Why is society power

Society: The fiction that makes us human

It is one of the most frequently quoted sentences by the conservative icon Margaret Thatcher: "Society - there is no such thing," said the British Prime Minister in an interview in 1987. "There are only single men and women and their families."

Decades later, the quote is more controversial and relevant than ever. In the corona pandemic, everything seems to revolve around society and its supreme steering instrument, the state. In the interest of the community, millions have to forego work, entertainment, regular education and even social contacts, while the state replaces lost income and provides a livelihood for more and more people.

At the same time, thousands take to the streets every week because they do not want to subordinate their personal freedoms to society. And in a silent rebellion, according to a survey by the University of Vienna, around 40 percent of the population cannot be tested at all, although free Covid tests are offered everywhere. It is less important to them that they endanger their surroundings.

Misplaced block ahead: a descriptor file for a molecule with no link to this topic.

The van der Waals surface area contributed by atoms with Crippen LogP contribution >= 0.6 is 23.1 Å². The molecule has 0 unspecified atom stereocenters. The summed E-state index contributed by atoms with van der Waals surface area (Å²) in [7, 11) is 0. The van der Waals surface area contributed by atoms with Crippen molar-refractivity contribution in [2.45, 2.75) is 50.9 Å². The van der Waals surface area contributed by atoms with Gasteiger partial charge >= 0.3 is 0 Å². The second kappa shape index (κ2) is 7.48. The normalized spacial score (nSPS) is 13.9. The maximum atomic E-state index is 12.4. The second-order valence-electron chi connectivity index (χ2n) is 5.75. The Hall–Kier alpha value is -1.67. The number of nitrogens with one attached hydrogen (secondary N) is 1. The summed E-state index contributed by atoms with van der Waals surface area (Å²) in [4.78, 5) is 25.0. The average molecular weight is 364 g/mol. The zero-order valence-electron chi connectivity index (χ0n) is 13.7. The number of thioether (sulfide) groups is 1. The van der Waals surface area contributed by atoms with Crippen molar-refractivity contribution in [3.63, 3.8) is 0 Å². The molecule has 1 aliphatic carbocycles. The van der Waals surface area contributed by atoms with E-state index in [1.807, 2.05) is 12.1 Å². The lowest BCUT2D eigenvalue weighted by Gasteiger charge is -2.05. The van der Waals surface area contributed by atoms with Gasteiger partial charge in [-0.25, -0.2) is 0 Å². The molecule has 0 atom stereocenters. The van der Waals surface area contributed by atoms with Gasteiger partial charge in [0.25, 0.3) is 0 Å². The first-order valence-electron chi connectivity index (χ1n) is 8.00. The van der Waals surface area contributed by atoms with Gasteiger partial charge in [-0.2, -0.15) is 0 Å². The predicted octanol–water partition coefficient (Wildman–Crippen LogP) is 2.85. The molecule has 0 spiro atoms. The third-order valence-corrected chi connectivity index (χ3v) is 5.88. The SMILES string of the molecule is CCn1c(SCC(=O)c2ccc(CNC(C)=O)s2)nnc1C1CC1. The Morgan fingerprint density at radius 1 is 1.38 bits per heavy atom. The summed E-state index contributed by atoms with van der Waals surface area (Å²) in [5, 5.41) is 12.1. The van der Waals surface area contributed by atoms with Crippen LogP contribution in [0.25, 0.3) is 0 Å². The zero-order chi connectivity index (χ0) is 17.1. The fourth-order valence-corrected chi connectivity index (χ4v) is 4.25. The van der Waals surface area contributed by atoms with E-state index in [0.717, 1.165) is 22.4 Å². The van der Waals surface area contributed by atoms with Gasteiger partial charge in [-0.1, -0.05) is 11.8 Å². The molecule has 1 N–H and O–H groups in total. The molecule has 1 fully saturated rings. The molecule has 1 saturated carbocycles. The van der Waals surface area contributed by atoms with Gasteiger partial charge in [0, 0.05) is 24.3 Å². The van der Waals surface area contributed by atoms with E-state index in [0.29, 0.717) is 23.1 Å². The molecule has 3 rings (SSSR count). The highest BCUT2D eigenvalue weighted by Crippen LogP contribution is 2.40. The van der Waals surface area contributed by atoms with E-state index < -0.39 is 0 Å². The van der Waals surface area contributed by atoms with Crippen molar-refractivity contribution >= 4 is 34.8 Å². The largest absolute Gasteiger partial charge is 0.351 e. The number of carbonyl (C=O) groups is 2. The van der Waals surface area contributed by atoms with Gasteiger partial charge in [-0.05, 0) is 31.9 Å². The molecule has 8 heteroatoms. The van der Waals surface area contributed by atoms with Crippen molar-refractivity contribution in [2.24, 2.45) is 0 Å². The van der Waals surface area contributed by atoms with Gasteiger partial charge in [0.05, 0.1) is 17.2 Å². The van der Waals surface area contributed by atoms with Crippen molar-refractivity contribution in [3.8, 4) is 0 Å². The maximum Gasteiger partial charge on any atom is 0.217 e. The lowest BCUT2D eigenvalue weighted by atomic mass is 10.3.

How many do not adhere to the corona restrictions is unknown; the increasing numbers of infections indicate that a significant minority does not want to submit to these social constraints either. Thatcher's maxim applies to them: We are all individuals; Society - there is no such thing.

Strong solidarity from Millennials

Mind you, it's a minority. The sense of community is particularly strong among younger people, says the cultural scientist Judith Kohlenberger from the Vienna University of Economics and Business, in her volume of essays We also deals with such questions. "It is said that millennials are increasingly individualized and are primarily looking for self-optimization," she says. "But in responding to the pandemic or in the Fridays for Future movement, we see strong solidarity and the need for community."